Ecological park near Campeche. Check the sign for the name. Pretty place with lovely clear water for swimming or bird/fish watching and a good path through the woods/jungle. No facilities to speak of on a Monday but it looks like the weekend might offer kayaking, zip line, swimming and a restaurant. Bring your own toilet paper.
7 February 2016
Nice view of the fireworks from our hotel room at the Plaza Colonial Hotel in Campeche.
Wondered around the old city of Campeche today. Pretty quiet on a Sunday, though many stores and museums open. Another Carnaval parade along the malecon and a great fireworks display in the evening.
6 February 2016
Arrived in Campeche in time for the Carnaval parade. Lots of people- chairs all along the route, cordoned off for beer gardens, or chair rental or family parties- not sure which- maybe all three.
Some impressive floats and dancing troupes, but the parade moved way too slowly for our attention span.
Started our visit to Campeche with a walk along the old wall that surrounds the historical center. The wall is a fortress built to protect the city from pirates.
It's a great way to start with good views across the old town within the walls and the newer town outside the walls.
The historical center is very pretty- no overhead power lines and all buildings brightly painted whether or not occupied.
15 pesos to walk the wall. The guard unlocks the old door at the foot of the stairs to let us go up and then we had to ring the bell to get the door opened again when we were ready to come down.
Stopped in Becal on the way to Campeche. This is the town where panama hats are made. We wanted to see where it was done.
We didn't know where to look, but this guy-Francisco- waved us down when we were driving slowly by the square and asked if we were looking for a factory. He told us to follow him and he led us to a friend's house where the hats are made- maybe.
Hats are made in caves to keep the humidity up. We saw a homemade cave and got an explanation of hat making and shopped in a small store.
It wasn't quite what we were looking for, but interesting anyway.
5 February 2016
Hacienda Uxmal. Loved the windows in the bath, the stained glass windows in our room and the porch above the pool.
Staff was very welcoming and helpful.
Coco Story Museum across from Uxmal. It was a nicely done museum that consisted of a walk through a Mayan style garden and through several Mayan style thatched cottages. In each one was a very nicely done mini museum of some aspect of the history of cocoa and chocolate culminating in a demo of chocolate making and a chance to drink some hot chocolate. There was supposed to be a Mayan ceremony too but it was raining so they canceled it.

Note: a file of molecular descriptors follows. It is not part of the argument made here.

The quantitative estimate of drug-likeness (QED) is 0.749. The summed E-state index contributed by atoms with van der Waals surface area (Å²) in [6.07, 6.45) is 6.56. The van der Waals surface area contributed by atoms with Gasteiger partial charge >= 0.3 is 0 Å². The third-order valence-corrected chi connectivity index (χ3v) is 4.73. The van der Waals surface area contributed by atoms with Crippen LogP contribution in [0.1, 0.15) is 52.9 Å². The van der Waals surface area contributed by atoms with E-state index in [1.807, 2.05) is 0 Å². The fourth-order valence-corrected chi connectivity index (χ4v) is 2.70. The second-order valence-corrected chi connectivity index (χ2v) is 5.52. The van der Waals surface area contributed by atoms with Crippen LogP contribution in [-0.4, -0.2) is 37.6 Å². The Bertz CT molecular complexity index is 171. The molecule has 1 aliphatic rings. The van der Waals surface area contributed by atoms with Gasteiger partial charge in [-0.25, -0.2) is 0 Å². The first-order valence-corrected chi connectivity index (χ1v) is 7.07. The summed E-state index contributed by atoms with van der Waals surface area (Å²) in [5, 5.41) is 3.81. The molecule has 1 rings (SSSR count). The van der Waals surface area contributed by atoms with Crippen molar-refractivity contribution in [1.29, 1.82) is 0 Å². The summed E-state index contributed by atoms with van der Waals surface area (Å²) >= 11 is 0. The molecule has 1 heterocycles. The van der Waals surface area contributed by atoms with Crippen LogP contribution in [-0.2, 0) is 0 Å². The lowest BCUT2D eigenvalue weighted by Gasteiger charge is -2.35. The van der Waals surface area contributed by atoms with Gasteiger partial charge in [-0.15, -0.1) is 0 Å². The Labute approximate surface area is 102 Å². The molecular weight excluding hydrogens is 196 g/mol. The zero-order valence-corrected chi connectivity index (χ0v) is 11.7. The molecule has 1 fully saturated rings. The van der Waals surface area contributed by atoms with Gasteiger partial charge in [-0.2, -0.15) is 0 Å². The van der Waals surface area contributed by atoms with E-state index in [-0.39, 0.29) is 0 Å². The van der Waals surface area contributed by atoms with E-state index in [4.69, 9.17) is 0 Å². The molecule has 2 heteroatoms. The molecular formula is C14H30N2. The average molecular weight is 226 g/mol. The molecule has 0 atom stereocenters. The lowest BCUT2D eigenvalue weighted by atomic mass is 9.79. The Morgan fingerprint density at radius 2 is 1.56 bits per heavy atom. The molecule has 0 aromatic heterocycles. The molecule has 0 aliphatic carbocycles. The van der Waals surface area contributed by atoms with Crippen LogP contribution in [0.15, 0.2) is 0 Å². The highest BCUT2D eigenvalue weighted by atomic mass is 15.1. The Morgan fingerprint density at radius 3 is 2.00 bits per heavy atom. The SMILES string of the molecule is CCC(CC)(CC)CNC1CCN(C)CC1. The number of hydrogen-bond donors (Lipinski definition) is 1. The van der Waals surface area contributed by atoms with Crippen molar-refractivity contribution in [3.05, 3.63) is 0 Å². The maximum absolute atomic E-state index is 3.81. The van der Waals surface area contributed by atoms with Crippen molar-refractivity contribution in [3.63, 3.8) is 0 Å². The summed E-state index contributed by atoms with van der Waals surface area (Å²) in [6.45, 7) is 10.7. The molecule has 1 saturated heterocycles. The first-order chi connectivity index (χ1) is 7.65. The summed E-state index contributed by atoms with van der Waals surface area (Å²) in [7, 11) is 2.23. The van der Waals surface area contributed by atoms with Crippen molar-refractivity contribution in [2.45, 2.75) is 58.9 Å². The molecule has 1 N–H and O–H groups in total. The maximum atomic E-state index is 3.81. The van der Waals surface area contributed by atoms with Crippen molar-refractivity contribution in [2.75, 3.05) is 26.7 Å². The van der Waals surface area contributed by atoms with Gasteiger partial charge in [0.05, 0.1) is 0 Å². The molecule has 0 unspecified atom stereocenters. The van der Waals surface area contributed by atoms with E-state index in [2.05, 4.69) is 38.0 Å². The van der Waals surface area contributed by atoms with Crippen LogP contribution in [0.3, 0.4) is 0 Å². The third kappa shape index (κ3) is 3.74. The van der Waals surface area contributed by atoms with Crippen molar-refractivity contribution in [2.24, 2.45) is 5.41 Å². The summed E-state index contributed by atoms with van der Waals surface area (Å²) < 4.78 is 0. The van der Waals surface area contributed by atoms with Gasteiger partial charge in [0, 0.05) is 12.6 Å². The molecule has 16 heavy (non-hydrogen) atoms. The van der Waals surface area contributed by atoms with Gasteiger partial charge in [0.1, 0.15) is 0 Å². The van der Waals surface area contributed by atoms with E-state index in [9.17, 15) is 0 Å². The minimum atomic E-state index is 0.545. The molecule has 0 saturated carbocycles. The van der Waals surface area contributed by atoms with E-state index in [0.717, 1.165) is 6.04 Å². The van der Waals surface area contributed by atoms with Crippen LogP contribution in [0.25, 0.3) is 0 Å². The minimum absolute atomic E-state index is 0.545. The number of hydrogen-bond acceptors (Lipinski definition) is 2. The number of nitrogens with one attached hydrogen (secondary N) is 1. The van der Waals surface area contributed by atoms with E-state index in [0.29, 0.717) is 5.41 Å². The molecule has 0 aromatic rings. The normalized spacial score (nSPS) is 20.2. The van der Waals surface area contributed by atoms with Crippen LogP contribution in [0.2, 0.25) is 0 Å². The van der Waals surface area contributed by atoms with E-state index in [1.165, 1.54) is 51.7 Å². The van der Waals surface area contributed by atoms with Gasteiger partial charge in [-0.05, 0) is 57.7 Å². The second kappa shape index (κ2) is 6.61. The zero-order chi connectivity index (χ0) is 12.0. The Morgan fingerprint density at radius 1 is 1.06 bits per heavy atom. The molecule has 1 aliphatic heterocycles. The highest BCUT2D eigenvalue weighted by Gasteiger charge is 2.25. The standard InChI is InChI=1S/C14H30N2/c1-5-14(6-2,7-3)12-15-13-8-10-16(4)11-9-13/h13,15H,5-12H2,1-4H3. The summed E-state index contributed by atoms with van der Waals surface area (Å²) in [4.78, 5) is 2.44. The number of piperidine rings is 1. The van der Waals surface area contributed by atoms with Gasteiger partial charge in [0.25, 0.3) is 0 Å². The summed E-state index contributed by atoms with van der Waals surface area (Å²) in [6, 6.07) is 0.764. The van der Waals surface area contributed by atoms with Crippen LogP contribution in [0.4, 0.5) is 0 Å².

Rented a car and drove to the archeological site of Uxmal about an hour south of Merida. Easy drive and the site is stupendous.
We wondered on our own and there were plenty of signs to explain what we were seeing.
It is a surprise to me just how many Ancient Mayan cities there are on the Yucatan Penninsula. They are all over the place.
Bring binoculars to see the detail at the tops of the buildings. The bird watching is great too.
3 February 2016
It's been hot, so we went to the mall and saw a movie. Nice theater with lots of food options. We were two of eight people watching our movie. Pretty quiet everywhere at the mall. I think everyone works.
Got a pedicure while we were at it and watched four young girls get their private ice skating lessons.
2 February 2016
95 today so went to Progresso to cool off. I think it was even hotter there. If it hadn't been so hot, I'd have taken more pictures. It is a pleasant small town with lots of merchandise stalls and restaurants along the malecon and on the beach.
The pier in the photo is about 4k long to get out to water deep enough for the ships.
We caught a bus to Progresso at the Auto Progresso station a few blocks south of the Plaza Grande. 35 pesos round trip, air conditioned bus. It took about 50 minutes from there but would be closer to half an hour from a more northernly starting point. Though a direct bus, it did stop to pick people up after it got out of centro.
31 January 2016
Sunday- went to the symphony at Peon Contreras Theatre and then enjoyed the free entertainment at the plaza including a great police band performing salsa and cumbia to a dancing crowd.
Really, the extent of free cultural performances in this downtown is impressive.
Merida Triathlon 2016. Swim a mile in the ocean at Progresso, bike the 15 k to Merida and then jog the remaining however many k in loupes at Paseo Monteo. The only grey haired participant I saw was also using a prothesis for his leg.
29 January 2016